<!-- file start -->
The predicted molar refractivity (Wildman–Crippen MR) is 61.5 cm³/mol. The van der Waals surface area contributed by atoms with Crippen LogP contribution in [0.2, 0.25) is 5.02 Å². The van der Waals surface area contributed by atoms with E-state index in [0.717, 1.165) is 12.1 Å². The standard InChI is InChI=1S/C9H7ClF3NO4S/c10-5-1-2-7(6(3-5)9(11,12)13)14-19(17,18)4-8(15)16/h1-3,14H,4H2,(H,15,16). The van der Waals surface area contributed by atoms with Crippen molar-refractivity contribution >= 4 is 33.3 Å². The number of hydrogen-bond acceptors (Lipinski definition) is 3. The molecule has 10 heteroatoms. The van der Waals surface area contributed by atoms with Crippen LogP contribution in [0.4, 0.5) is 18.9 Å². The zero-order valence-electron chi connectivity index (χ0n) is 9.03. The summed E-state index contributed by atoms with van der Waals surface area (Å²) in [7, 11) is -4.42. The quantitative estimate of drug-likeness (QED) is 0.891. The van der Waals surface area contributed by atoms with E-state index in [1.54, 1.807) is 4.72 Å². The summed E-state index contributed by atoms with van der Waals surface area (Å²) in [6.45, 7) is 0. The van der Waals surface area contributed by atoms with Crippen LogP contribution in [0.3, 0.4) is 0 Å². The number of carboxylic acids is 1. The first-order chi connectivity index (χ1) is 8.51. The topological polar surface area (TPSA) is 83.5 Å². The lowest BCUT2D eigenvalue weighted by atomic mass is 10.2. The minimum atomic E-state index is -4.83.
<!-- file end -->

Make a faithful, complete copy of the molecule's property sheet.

The predicted molar refractivity (Wildman–Crippen MR) is 61.5 cm³/mol. The van der Waals surface area contributed by atoms with Crippen LogP contribution in [0.2, 0.25) is 5.02 Å². The van der Waals surface area contributed by atoms with E-state index in [0.717, 1.165) is 12.1 Å². The standard InChI is InChI=1S/C9H7ClF3NO4S/c10-5-1-2-7(6(3-5)9(11,12)13)14-19(17,18)4-8(15)16/h1-3,14H,4H2,(H,15,16). The van der Waals surface area contributed by atoms with Crippen molar-refractivity contribution >= 4 is 33.3 Å². The number of hydrogen-bond acceptors (Lipinski definition) is 3. The molecule has 10 heteroatoms. The van der Waals surface area contributed by atoms with Crippen LogP contribution in [0.4, 0.5) is 18.9 Å². The zero-order valence-electron chi connectivity index (χ0n) is 9.03. The summed E-state index contributed by atoms with van der Waals surface area (Å²) in [7, 11) is -4.42. The quantitative estimate of drug-likeness (QED) is 0.891. The van der Waals surface area contributed by atoms with E-state index in [1.54, 1.807) is 4.72 Å². The summed E-state index contributed by atoms with van der Waals surface area (Å²) in [6.45, 7) is 0. The van der Waals surface area contributed by atoms with Crippen LogP contribution in [0.3, 0.4) is 0 Å². The number of carboxylic acids is 1. The first-order chi connectivity index (χ1) is 8.51. The topological polar surface area (TPSA) is 83.5 Å². The lowest BCUT2D eigenvalue weighted by atomic mass is 10.2. The minimum atomic E-state index is -4.83.